The American craft beer scene is exploding across the Northeast, with new breweries popping up seemingly every month. Luckily for trekkers who’d like to wash down an accessible hike with a hoppy IPA, there are plenty of trails near breweries that make for easy day trips.
Five minutes from Freeport and charmingly situated between Casco Bay and the Harraseeket River, the combination of the tree-covered White Pines Loop and coastline Casco Bay Trail within Wolfe’s Neck is well-maintained and clearly marked. After turning into the park’s entrance, follow the road for about 400 meters to the parking lot. From here, start your hike at the nearby White Pines trailhead, crossing several small bridges spanning the park’s marshes and estuaries, until you reach the coast, which awards hikers with a view of the Googins Island osprey nest. (Call ahead if you’d like to accompany the park’s naturalist, who will point out the onsite ospreys and their nests.) Continue along the coastline path, where the White Pines and Casco Bay Trail eventually meet. Take a right at the Casco Bay Connector sign, to head back to the parking lot. With other paths branching off these, hikers have the option to extend or shorten their hike to best suit their needs. Cool down—or warm up, depending on the season—at Maine Beer Company, a 15-minute drive away. With a newly expanded tasting room and beers stocked with locally sourced ingredients, this brewery is ready for thirsty outdoor lovers.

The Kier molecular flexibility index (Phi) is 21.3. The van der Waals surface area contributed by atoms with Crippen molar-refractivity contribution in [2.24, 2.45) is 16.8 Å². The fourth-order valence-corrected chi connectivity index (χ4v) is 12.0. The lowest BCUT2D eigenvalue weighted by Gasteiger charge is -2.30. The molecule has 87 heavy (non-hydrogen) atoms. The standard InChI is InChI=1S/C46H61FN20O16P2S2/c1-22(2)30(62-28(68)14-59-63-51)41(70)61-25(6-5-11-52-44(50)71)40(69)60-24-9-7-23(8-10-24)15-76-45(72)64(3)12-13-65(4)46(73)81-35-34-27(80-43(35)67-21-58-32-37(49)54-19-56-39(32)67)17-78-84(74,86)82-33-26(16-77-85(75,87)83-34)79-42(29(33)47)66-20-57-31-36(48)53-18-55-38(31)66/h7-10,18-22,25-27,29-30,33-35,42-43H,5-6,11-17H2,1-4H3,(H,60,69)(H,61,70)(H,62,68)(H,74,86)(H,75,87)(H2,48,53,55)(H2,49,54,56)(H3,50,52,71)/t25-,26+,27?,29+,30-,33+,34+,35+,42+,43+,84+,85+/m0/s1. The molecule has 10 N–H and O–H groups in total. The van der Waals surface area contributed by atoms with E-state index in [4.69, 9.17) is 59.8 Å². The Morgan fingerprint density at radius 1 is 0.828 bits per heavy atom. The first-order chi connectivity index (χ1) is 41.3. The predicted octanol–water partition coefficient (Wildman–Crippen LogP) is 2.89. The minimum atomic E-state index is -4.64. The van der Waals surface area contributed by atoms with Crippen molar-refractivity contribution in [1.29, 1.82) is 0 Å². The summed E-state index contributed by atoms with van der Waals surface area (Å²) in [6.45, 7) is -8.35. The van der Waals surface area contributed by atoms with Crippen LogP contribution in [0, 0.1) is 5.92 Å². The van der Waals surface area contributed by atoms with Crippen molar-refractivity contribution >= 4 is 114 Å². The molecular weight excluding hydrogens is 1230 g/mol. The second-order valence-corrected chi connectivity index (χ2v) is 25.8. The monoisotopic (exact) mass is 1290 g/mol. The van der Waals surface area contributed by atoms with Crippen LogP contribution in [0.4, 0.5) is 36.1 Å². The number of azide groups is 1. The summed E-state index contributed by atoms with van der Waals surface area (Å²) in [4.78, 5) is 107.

As the name suggests, Heron Sanctuary Trail is teeming with birds. Whether you’re an avid birdwatcher or a casual observer, the trail provides nice views of the Lamprey River and Newmarket mills across the water. Note that the parking lot is currently closed, but suggested parking is in a municipal lot across the street. After parking, cross the street to the Heron Point Estates Cooperative, the park in which the trail is located. The marked trailhead leads towards the river before turning down the coast for a majority of the trail. The path then cuts back in the direction of the parking lot, taking a few more turns before finishing the trail. With convenient places to sit and a scenic waterfall to admire, this path is suitable for hikers of any age or skill level. Visitors can even bring a lunch to sit and eat at a platform along the trail. Post-hike, take a five-minute drive to Deciduous Brewing Company, across the water in downtown Newmarket.